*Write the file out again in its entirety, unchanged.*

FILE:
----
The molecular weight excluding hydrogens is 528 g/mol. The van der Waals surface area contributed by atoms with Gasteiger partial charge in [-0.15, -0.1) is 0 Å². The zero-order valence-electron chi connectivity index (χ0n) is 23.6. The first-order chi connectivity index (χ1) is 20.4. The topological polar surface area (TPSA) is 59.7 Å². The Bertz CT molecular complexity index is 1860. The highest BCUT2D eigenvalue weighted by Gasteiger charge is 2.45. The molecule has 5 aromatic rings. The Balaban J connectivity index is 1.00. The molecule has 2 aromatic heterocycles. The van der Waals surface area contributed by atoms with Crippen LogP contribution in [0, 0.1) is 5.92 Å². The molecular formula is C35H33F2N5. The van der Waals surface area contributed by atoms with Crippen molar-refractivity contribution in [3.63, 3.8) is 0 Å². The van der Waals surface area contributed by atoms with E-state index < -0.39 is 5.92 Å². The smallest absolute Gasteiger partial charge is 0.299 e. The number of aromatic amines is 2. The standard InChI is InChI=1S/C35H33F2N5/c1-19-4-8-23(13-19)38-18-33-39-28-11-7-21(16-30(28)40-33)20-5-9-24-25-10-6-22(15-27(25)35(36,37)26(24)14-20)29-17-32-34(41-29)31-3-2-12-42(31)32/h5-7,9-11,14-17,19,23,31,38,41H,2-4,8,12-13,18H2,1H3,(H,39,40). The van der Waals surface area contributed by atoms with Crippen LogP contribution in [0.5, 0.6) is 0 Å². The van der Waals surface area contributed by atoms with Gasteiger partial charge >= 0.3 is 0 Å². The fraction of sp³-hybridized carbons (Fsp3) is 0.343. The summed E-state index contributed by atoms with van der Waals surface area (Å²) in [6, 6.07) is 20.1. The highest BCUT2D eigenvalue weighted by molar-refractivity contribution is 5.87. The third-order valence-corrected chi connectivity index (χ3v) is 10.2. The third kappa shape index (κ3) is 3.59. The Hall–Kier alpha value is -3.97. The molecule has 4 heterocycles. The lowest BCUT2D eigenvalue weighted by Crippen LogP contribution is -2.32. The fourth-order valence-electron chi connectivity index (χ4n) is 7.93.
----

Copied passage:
The molecular weight excluding hydrogens is 528 g/mol. The van der Waals surface area contributed by atoms with Gasteiger partial charge in [-0.15, -0.1) is 0 Å². The zero-order valence-electron chi connectivity index (χ0n) is 23.6. The first-order chi connectivity index (χ1) is 20.4. The topological polar surface area (TPSA) is 59.7 Å². The Bertz CT molecular complexity index is 1860. The highest BCUT2D eigenvalue weighted by Gasteiger charge is 2.45. The molecule has 5 aromatic rings. The Balaban J connectivity index is 1.00. The molecule has 2 aromatic heterocycles. The van der Waals surface area contributed by atoms with Crippen LogP contribution in [0, 0.1) is 5.92 Å². The molecular formula is C35H33F2N5. The van der Waals surface area contributed by atoms with Crippen molar-refractivity contribution in [3.63, 3.8) is 0 Å². The van der Waals surface area contributed by atoms with E-state index < -0.39 is 5.92 Å². The smallest absolute Gasteiger partial charge is 0.299 e. The number of aromatic amines is 2. The standard InChI is InChI=1S/C35H33F2N5/c1-19-4-8-23(13-19)38-18-33-39-28-11-7-21(16-30(28)40-33)20-5-9-24-25-10-6-22(15-27(25)35(36,37)26(24)14-20)29-17-32-34(41-29)31-3-2-12-42(31)32/h5-7,9-11,14-17,19,23,31,38,41H,2-4,8,12-13,18H2,1H3,(H,39,40). The van der Waals surface area contributed by atoms with Crippen LogP contribution in [0.5, 0.6) is 0 Å². The van der Waals surface area contributed by atoms with Gasteiger partial charge >= 0.3 is 0 Å². The fraction of sp³-hybridized carbons (Fsp3) is 0.343. The summed E-state index contributed by atoms with van der Waals surface area (Å²) in [6, 6.07) is 20.1. The highest BCUT2D eigenvalue weighted by molar-refractivity contribution is 5.87. The third-order valence-corrected chi connectivity index (χ3v) is 10.2. The third kappa shape index (κ3) is 3.59. The Hall–Kier alpha value is -3.97. The molecule has 4 heterocycles. The lowest BCUT2D eigenvalue weighted by Crippen LogP contribution is -2.32. The fourth-order valence-electron chi connectivity index (χ4n) is 7.93.